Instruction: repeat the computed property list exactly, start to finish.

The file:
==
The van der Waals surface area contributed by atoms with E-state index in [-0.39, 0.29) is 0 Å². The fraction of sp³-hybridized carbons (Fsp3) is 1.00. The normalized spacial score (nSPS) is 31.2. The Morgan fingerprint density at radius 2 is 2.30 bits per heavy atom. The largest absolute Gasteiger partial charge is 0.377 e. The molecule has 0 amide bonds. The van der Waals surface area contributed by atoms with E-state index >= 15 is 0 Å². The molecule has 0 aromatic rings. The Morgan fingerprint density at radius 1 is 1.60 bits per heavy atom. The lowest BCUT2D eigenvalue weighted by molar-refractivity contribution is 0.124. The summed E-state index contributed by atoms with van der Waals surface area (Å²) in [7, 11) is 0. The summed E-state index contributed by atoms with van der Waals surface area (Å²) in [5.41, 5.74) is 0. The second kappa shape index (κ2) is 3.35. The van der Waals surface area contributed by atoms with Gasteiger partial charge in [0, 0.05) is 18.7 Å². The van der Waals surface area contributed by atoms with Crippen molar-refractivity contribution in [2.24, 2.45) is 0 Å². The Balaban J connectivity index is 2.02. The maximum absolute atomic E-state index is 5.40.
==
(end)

The van der Waals surface area contributed by atoms with E-state index in [-0.39, 0.29) is 0 Å². The fraction of sp³-hybridized carbons (Fsp3) is 1.00. The normalized spacial score (nSPS) is 31.2. The Morgan fingerprint density at radius 2 is 2.30 bits per heavy atom. The largest absolute Gasteiger partial charge is 0.377 e. The molecule has 0 amide bonds. The van der Waals surface area contributed by atoms with E-state index >= 15 is 0 Å². The molecule has 0 aromatic rings. The Morgan fingerprint density at radius 1 is 1.60 bits per heavy atom. The lowest BCUT2D eigenvalue weighted by molar-refractivity contribution is 0.124. The summed E-state index contributed by atoms with van der Waals surface area (Å²) in [7, 11) is 0. The summed E-state index contributed by atoms with van der Waals surface area (Å²) in [5.41, 5.74) is 0. The second kappa shape index (κ2) is 3.35. The van der Waals surface area contributed by atoms with Gasteiger partial charge in [0, 0.05) is 18.7 Å². The van der Waals surface area contributed by atoms with Crippen molar-refractivity contribution in [2.24, 2.45) is 0 Å². The Balaban J connectivity index is 2.02. The maximum absolute atomic E-state index is 5.40.